OUAGADOUGOU, Burkina Faso—Microsoft has signed a strategic partnership agreement with the government of this West African nation to invest in building its Information and Communication Technology capacities, and to support broader e-government initiatives to strengthen Burkina Fasos knowledge-driven economy.
To that end, Microsoft and local partners launched the ICT Best Practices Forum – West and Central Africa here June 7, with the ambitious goal of bringing together governments, donors and experts from across Africa to share specific experiences of technology solutions in education, agriculture, health care and governmental operations.
Blaise Compaoré, president of Burkina Faso, noted that developing nations desperately need to quicken the pace of technology adoption.
“In the face of the digital divide that threatens to increase the marginalization of developing countries, we must step up the introduction of electronic communication infrastructures to seize the opportunities offered by new technologies,” he said.
“I would like this forum to be an occasion for African governments, their advisory institutions and ICT experts to share their experiences, so that we can build an inclusive information society to serve the sustainable development of our countries,” Compaoré said.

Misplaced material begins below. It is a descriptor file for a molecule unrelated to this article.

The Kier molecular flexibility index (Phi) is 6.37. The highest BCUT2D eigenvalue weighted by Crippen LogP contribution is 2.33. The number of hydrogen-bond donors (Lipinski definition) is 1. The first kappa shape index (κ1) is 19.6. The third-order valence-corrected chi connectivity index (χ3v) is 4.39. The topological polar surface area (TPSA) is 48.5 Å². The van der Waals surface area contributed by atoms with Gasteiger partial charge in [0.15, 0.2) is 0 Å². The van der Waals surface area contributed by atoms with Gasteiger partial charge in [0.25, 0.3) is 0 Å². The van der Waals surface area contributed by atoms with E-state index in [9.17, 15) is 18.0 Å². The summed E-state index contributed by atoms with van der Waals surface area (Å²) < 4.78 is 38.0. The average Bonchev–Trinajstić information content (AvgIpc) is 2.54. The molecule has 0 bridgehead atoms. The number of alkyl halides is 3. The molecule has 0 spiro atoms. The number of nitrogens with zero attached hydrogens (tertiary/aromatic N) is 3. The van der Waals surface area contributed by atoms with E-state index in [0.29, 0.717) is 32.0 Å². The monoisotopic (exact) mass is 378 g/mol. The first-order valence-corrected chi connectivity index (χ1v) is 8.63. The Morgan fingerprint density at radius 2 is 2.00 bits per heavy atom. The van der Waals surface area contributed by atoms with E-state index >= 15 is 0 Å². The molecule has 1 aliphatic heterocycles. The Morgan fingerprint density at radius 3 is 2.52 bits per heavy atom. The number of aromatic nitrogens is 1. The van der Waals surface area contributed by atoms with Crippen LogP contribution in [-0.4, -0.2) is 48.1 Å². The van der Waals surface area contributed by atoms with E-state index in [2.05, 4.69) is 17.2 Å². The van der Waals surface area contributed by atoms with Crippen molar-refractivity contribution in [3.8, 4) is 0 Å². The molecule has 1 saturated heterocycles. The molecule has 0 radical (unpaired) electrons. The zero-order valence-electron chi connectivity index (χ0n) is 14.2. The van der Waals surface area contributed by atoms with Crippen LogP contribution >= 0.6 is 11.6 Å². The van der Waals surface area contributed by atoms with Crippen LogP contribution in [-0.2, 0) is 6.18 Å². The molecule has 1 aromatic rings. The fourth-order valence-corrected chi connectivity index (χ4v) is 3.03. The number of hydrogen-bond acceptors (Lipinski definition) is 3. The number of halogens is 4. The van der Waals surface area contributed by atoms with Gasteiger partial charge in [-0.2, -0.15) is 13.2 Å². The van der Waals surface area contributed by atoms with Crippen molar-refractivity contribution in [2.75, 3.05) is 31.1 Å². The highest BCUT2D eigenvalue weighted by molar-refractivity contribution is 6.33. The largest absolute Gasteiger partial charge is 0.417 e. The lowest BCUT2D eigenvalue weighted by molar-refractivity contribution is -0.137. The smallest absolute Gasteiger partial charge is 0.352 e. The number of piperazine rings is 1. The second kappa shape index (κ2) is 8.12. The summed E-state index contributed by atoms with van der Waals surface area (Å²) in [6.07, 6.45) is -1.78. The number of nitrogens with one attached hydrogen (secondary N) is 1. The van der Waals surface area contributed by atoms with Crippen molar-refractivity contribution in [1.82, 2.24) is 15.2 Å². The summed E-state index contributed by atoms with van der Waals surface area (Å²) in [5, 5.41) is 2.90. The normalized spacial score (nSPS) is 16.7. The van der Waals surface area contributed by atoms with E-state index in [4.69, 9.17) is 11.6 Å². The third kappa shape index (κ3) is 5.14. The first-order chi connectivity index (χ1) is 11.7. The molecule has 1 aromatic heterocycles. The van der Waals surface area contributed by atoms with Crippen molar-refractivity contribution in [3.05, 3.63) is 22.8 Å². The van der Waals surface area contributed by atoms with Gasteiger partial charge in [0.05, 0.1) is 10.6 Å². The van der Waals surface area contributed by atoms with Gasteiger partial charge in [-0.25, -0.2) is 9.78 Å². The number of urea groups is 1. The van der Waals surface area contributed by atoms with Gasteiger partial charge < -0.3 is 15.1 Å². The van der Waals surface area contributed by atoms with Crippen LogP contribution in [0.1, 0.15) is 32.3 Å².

Microsoft and other ICT sponsors, including the African Development Bank and UNECA (United Nations Economic Commission for Africa), said they expect this forum to become a model on which other African nations can build.
Abdoulie Janneh, executive secretary of UNECA, said that “by showcasing ICT at work through the forum, we can help West and Central African countries and stakeholders [hold] dialogue, brainstorm and learn how to practically accelerate socioeconomic development.”
Cheick Modibo Diarra, Microsoft chairman for Africa, said that a couple of years ago, some of Africas leading thinkers, politicians, scientists and entrepreneurs had started to talk about ways of accelerating development there.
“We said, What if we shared real examples of the great strides taken in education, agriculture, finance, science and e-government, and created a forum to share best practices? We said, What if we brought heads of state, decision makers, international donors, civil society [and] technology experts, and business strategists together in one place, at one time, for that forum? … And we said, What if we identified which of those best practices could be replicated in our countries, and made that forum about action, not talk?” he told forum attendees.
“Well, today we are here, at that very forum. And I promise, we are going to make it work,” he said.
As he traveled around the continent, Diarra said, he was struck by the vision that many Africans shared of a vibrant, productive, competitive Africa at peace with itself, whose people were healthy, educated and mindful of their environment.
“This shared vision is, despite what some may say, not beyond our reach. And it is forums like this, people like us and the actions that we take that will help make this vision a reality,” he said.